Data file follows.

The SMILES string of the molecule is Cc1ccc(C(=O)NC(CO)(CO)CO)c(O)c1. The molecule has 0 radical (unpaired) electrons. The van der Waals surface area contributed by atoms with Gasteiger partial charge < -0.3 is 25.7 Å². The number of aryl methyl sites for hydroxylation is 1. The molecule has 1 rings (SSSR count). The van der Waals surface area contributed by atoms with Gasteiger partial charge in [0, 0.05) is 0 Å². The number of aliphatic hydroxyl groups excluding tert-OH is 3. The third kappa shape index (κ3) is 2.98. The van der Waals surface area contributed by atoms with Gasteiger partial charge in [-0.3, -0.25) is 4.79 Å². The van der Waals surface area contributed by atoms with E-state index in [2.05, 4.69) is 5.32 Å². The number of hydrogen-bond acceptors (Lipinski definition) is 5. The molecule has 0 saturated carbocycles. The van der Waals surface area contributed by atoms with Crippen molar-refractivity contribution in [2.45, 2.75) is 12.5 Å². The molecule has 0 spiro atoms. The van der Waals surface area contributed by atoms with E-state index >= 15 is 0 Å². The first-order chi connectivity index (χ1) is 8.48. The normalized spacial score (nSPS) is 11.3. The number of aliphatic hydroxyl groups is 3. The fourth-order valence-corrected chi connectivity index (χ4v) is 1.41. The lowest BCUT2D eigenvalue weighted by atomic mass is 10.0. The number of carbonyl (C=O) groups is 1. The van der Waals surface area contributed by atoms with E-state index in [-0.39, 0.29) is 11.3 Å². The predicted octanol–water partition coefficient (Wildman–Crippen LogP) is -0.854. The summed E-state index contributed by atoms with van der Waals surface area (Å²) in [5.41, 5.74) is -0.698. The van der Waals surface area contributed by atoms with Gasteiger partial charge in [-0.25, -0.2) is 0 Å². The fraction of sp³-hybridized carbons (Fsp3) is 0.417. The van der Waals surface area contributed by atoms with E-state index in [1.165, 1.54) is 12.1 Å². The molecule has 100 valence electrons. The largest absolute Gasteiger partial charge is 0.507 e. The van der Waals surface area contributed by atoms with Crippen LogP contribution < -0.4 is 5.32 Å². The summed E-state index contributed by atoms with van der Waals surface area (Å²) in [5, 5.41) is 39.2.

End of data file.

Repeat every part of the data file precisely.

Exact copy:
The SMILES string of the molecule is Cc1ccc(C(=O)NC(CO)(CO)CO)c(O)c1. The molecule has 0 radical (unpaired) electrons. The van der Waals surface area contributed by atoms with Gasteiger partial charge < -0.3 is 25.7 Å². The number of aryl methyl sites for hydroxylation is 1. The molecule has 1 rings (SSSR count). The van der Waals surface area contributed by atoms with Gasteiger partial charge in [0, 0.05) is 0 Å². The number of aliphatic hydroxyl groups excluding tert-OH is 3. The third kappa shape index (κ3) is 2.98. The van der Waals surface area contributed by atoms with Gasteiger partial charge in [-0.3, -0.25) is 4.79 Å². The van der Waals surface area contributed by atoms with E-state index in [2.05, 4.69) is 5.32 Å². The number of hydrogen-bond acceptors (Lipinski definition) is 5. The molecule has 0 saturated carbocycles. The van der Waals surface area contributed by atoms with Crippen molar-refractivity contribution in [2.45, 2.75) is 12.5 Å². The molecule has 0 spiro atoms. The van der Waals surface area contributed by atoms with E-state index >= 15 is 0 Å². The first-order chi connectivity index (χ1) is 8.48. The normalized spacial score (nSPS) is 11.3. The number of aliphatic hydroxyl groups is 3. The fourth-order valence-corrected chi connectivity index (χ4v) is 1.41. The lowest BCUT2D eigenvalue weighted by atomic mass is 10.0. The number of carbonyl (C=O) groups is 1. The van der Waals surface area contributed by atoms with E-state index in [-0.39, 0.29) is 11.3 Å². The predicted octanol–water partition coefficient (Wildman–Crippen LogP) is -0.854. The summed E-state index contributed by atoms with van der Waals surface area (Å²) in [5.41, 5.74) is -0.698. The van der Waals surface area contributed by atoms with Gasteiger partial charge in [-0.25, -0.2) is 0 Å². The fraction of sp³-hybridized carbons (Fsp3) is 0.417. The van der Waals surface area contributed by atoms with E-state index in [1.165, 1.54) is 12.1 Å². The molecule has 100 valence electrons. The largest absolute Gasteiger partial charge is 0.507 e. The van der Waals surface area contributed by atoms with Crippen LogP contribution < -0.4 is 5.32 Å². The summed E-state index contributed by atoms with van der Waals surface area (Å²) in [5, 5.41) is 39.2.